Beaver tooth pendant
Anglo-Saxon, 7th century
From a barrow at Wigber Low, Derbyshire
This incisor from a beaver has been set into a delicately ribbed gold tube with a tiny loop so that it could be hung from a cord worn around the neck. The gold setting suggests that beaver teeth were highly valued by the Anglo-Saxons who, like many early societies, placed great faith in amulets of all kinds. The tooth was found in the high status burial of a woman, together with two silver pins set with garnets, two beads threaded onto silver rings and part of a dark purple glass bead, also perhaps worn as an amulet.
Although now extinct in Britain, the beaver was known in early Anglo-Saxon England and several other teeth mounted as pendants have been found in graves, often those of children or adolescents. The significance of the beaver, in comparison to the boar or wolf, is uncertain. Pliny describes it as having ‘a formidable bite, cutting down trees on the river bank as if with steel'. He also recommends a cure for toothache which involved using teeth as a protective device against tooth problems; it is possible that Anglo-Saxons wore beaver teeth to protect against tooth decay and toothache.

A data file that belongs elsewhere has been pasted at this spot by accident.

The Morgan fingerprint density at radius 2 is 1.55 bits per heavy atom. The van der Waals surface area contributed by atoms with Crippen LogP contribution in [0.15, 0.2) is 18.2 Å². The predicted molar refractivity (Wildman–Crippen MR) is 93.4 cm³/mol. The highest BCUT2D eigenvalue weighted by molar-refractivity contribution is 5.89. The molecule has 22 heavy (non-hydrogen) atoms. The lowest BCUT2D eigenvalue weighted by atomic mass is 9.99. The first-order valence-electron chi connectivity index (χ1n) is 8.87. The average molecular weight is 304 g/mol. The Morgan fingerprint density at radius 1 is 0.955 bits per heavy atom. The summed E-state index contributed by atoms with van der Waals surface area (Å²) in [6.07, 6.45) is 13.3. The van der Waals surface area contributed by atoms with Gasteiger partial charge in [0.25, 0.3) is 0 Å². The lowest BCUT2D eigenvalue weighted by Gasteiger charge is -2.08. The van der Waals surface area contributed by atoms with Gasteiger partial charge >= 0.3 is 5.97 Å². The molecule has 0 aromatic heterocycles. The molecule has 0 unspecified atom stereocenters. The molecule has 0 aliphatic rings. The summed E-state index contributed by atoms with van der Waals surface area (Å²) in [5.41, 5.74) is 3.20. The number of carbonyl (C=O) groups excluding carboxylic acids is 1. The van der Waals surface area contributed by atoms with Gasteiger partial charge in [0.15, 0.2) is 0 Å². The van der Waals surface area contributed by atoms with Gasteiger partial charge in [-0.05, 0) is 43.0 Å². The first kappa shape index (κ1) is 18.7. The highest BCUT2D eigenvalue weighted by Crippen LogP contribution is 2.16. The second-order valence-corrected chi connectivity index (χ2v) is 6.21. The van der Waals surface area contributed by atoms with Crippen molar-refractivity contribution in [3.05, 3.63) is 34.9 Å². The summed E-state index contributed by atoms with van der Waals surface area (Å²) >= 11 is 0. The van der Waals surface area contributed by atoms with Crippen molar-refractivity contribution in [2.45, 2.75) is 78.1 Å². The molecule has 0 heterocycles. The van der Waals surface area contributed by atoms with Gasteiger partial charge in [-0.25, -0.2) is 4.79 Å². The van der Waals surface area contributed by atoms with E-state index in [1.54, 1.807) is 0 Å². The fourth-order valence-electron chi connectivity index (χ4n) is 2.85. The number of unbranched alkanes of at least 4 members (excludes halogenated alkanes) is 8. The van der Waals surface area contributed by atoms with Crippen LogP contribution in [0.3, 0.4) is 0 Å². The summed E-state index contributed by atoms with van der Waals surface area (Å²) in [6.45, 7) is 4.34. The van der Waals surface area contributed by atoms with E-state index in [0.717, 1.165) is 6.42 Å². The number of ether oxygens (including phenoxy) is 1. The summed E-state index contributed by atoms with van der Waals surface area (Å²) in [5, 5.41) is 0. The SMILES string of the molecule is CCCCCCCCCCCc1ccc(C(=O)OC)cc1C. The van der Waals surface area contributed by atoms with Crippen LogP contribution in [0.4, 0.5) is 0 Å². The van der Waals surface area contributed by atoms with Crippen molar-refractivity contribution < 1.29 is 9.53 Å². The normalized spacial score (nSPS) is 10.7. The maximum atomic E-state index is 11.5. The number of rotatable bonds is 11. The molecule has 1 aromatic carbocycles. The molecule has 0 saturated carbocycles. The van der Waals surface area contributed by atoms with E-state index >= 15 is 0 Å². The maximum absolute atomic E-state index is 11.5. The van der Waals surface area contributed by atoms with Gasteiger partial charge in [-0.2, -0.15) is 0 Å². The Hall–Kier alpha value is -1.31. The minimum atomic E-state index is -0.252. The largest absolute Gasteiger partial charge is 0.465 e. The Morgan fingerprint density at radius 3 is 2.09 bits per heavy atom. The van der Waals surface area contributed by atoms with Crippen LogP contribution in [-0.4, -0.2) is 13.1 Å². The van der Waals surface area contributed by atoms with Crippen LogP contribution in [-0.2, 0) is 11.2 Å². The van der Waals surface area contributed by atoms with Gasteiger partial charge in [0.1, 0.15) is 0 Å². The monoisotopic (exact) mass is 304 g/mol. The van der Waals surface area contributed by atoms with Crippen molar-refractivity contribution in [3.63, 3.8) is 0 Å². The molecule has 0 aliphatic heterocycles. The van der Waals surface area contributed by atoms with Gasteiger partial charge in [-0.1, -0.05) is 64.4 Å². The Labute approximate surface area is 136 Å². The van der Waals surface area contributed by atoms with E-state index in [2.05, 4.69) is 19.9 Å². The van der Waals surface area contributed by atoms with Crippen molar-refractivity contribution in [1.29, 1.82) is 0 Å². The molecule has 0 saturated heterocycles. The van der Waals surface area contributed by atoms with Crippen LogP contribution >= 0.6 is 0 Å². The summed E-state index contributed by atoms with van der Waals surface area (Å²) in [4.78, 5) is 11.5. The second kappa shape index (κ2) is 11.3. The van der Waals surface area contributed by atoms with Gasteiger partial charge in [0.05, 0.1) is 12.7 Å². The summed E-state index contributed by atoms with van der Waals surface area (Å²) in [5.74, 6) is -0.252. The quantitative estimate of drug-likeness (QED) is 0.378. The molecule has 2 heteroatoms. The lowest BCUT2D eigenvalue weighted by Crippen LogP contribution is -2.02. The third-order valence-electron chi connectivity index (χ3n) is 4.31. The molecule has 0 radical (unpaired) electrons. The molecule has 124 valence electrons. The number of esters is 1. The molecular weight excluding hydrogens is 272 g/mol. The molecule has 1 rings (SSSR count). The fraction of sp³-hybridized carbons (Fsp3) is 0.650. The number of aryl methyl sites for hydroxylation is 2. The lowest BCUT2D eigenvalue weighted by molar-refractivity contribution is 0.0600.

J. Collis, Wigber Low, Derbyshire: a Bron (University of Sheffield, 1983)
A. Ozanne, 'The Peak Dwellers', Medieval Archaeology, VI-VII (1962-63)
H. Geake, The use of grave-goods in conv, BAR British Series 261 (Oxford, 1997)
A.L. Meaney, Anglo-Saxon amulets and curing, BAR British Series 96 (Oxford, 1981)